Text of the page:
Online Search and Rescue
Efforts to reunite Katrina’s victims were well-intentioned but chaotic.
By Barb Palser
Barb Palser (email@example.com), AJR's new-media columnist, is vice president, account management, with Internet Broadcasting.
Crisis response is never wholly efficient because much of it is spontaneous and instinctual. That's why many people chose to send clothes, diapers and food to Hurricane Katrina victims instead of the cash that relief agencies requested. It's also why, when the scope of the missing persons situation became clear, Web programmers around the country immediately and independently leapt into action. But the instinctive response isn't always the best.
The online effort to reunite missing Katrina victims with their loved ones is a story of great generosity, noble intentions and a good deal of success. It's also a story of fractured information, lack of planning and the famously self-correcting nature of the Internet.
Two weeks after the hurricane hit New Orleans August 29, more than 60 bulletin boards had been set up to help locate missing people. The Federal Emergency Management Agency's FEMA.gov listed more than 20 of them, including sites run by the Red Cross, the U.S. Coast Guard, the National Center for Missing and Exploited Children, the Salvation Army and the National Next of Kin Registry.
There were several sites run by news outlets, including CNN; MSNBC; New Orleans' Times-Picayune, WWL-TV and WDSU-TV; Biloxi's Sun Herald; the Houston Chronicle; the Weather Channel; and even the BBC. Those were outnumbered by Internet-only operations such as Craigslist and a spate of sites launched by individuals who wanted to help. There were easily hundreds of thousands of messages across the boards.
Most sites didn't have a way to track successful connections, so we'll never know exactly how many people were found through the Web---but there's plenty of anecdotal evidence that they worked. One site that kept track, Operation Get-In-Touch, claimed to have reunited 1,152 evacuees with their loved ones through September 12.
Still, the online effort wasn't a home run. It was splintered and maddeningly redundant. News reports described desperate searchers submitting loved ones' names to dozens of sites and slogging through countless lists and databases.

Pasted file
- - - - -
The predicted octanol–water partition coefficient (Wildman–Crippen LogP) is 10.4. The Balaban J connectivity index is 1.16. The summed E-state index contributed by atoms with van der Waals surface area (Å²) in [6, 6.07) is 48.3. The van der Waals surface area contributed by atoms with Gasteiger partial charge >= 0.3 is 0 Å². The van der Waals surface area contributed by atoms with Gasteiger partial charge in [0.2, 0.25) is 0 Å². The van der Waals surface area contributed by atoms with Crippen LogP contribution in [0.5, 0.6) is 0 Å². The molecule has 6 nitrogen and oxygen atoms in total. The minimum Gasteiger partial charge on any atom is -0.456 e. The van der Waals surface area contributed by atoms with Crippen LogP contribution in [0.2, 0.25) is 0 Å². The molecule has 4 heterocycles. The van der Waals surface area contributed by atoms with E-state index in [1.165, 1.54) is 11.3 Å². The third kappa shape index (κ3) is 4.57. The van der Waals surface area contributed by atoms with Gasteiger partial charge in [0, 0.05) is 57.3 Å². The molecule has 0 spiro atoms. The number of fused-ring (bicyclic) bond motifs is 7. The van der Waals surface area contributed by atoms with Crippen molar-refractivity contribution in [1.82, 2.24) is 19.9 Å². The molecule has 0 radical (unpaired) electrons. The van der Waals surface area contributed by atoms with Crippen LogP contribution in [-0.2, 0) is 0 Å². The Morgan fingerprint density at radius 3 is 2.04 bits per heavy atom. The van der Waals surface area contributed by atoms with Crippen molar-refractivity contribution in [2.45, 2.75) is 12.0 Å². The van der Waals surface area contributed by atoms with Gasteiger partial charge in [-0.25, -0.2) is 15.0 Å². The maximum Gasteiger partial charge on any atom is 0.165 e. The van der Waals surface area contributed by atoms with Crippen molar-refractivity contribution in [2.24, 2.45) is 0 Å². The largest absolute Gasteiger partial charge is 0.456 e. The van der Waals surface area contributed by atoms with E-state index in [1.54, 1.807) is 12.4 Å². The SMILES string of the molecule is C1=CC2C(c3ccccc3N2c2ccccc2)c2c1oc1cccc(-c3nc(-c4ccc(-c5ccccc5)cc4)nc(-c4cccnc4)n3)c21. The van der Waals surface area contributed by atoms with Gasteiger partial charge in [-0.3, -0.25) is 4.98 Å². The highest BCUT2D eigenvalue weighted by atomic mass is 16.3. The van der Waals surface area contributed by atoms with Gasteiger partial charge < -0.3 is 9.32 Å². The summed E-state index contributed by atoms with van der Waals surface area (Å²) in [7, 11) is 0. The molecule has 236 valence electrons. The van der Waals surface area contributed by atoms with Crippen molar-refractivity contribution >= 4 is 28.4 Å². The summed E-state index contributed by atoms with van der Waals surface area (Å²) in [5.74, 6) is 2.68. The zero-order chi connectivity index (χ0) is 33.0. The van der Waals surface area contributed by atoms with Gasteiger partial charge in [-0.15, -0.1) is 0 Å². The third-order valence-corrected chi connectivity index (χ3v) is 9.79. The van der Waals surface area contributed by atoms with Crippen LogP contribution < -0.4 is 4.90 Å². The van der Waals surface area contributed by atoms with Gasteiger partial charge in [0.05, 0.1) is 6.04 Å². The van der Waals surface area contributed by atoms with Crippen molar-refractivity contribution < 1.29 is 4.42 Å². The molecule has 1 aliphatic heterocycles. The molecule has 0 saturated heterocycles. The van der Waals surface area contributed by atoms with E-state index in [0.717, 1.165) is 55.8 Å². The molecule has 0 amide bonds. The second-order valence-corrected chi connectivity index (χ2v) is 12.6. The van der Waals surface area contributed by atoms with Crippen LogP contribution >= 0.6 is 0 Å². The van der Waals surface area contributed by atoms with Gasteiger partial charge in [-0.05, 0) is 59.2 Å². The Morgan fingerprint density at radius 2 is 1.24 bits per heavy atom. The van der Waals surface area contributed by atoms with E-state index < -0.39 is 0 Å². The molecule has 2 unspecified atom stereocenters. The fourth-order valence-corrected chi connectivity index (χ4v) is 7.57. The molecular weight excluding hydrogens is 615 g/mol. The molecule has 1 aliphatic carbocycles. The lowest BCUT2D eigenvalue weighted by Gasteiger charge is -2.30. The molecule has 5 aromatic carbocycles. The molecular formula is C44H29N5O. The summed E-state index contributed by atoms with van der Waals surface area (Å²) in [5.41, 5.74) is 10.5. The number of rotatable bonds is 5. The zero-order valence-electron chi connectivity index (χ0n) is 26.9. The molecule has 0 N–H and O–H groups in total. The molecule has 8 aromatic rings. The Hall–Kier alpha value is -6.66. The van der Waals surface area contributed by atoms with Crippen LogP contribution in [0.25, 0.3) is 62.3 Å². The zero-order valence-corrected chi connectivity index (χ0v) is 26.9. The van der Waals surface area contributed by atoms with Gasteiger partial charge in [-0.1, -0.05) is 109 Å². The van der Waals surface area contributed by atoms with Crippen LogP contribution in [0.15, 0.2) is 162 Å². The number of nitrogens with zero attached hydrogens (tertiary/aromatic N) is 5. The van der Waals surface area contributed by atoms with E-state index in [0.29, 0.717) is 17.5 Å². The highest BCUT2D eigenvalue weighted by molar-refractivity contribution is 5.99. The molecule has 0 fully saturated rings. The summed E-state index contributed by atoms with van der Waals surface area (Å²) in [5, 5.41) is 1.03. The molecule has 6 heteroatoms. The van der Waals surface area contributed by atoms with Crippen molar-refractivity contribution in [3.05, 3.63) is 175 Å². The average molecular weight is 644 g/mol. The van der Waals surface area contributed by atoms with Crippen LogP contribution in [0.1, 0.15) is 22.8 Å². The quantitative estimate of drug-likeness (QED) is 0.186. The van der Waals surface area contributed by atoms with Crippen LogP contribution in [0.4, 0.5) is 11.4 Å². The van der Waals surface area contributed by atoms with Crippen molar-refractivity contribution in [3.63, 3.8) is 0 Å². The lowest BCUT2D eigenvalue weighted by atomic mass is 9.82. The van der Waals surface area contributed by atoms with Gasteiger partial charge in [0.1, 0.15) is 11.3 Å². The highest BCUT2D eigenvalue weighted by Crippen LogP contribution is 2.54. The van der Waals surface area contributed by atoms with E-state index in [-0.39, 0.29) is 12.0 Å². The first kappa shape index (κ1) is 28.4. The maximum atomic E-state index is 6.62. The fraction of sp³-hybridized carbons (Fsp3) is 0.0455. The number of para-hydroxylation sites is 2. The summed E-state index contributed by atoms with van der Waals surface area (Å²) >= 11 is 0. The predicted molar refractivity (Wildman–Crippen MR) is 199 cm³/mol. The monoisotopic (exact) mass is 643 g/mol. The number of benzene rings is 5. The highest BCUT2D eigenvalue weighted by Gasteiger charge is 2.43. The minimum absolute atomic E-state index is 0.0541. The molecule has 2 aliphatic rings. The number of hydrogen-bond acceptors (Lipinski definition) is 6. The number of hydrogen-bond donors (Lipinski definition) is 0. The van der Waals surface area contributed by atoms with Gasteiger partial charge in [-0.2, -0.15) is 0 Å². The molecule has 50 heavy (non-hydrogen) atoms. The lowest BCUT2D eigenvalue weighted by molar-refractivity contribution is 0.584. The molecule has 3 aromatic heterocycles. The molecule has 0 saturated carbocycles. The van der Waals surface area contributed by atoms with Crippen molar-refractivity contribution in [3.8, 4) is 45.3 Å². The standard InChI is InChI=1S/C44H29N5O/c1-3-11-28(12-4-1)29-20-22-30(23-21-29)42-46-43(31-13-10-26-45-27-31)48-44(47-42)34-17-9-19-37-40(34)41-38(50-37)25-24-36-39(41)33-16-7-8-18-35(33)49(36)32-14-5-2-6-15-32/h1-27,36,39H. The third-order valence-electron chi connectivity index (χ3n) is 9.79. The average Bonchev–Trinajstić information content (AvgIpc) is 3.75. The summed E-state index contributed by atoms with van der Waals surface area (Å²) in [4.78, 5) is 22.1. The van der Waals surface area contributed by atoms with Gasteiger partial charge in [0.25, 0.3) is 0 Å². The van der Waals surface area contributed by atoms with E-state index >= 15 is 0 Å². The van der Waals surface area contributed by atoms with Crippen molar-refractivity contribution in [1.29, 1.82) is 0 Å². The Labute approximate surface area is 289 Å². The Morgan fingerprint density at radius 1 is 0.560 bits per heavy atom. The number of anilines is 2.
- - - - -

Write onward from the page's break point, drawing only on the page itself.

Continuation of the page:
A September 7 Associated Press article listed some of the frustrations volunteers encountered. Registering a missing person on multiple sites was tedious. Some sites were searchable; others weren't even alphabetized. Some were set up specifically to find missing people, with photos and form fields for personal characteristics; others were crudely repurposed discussion boards. As Pew Internet and American Life Director Lee Rainee told the AP, "at some point it's terribly useful to have a centralized, responsible, trusted clearinghouse."
Terribly useful, yes---but also terribly difficult. The idea contradicts the decentralized, messy nature of the Internet. It challenges the human impulse to pitch in and the nature of news companies to compete rather than collaborate. Not to mention the administrative coordination and communication effort required to establish a centralized system. Given enough resources, an organization like the Red Cross might be up to the task, but the federal government certainly doesn't seem to be.
To a degree, the Internet community responded to the problem. By the week after the hurricane, Yahoo! and Lycos had set up search engines that would scan about a dozen different missing person sites simultaneously. On September 3, the Katrina PeopleFinder Project was launched by a group of programmers---several of whom had worked on a similar effort after the December 2004 tsunami---to collect data from as many different boards as possible and put them in a central repository that could be matched with people registered by the Red Cross and survivor shelters. By September 10, more than 2,000 volunteers across the country were helping with the data entry project.
Unfortunately, most of the news sites mentioned above didn't offer prominent links to the PeopleFinder Project or the other aggregation sites, instead promoting their own message boards almost exclusively. Maybe they were too overwhelmed to think of it, or maybe they didn't know about them.
As government agencies and news organizations delve into the long catalog of things that should have been done differently, the online missing persons effort should be on the list. There may not be a completely centralized system in the near future, but the federal government could at least choose one and endorse it immediately. That might quell some of the well-intentioned but poorly executed efforts that spring up in a vacuum.
Meanwhile, newsrooms need a plan for handling the next large missing persons situation. If a news site intends to offer its own locator tool, it should be specifically designed for that purpose. It should be searchable with well-conceived data fields and ideally should have a way of alerting people when loved ones are found. Web managers who don't have the resources to build a robust application should scour the Web for reliable sites that already perform the service and should link to those instead. In all cases, sites should link to as many other missing persons sites as possible.
In most circumstances---especially where major news events are concerned---the diverse, spontaneous nature of the Internet is its greatest quality. At other times, collaboration and advance planning could save the day.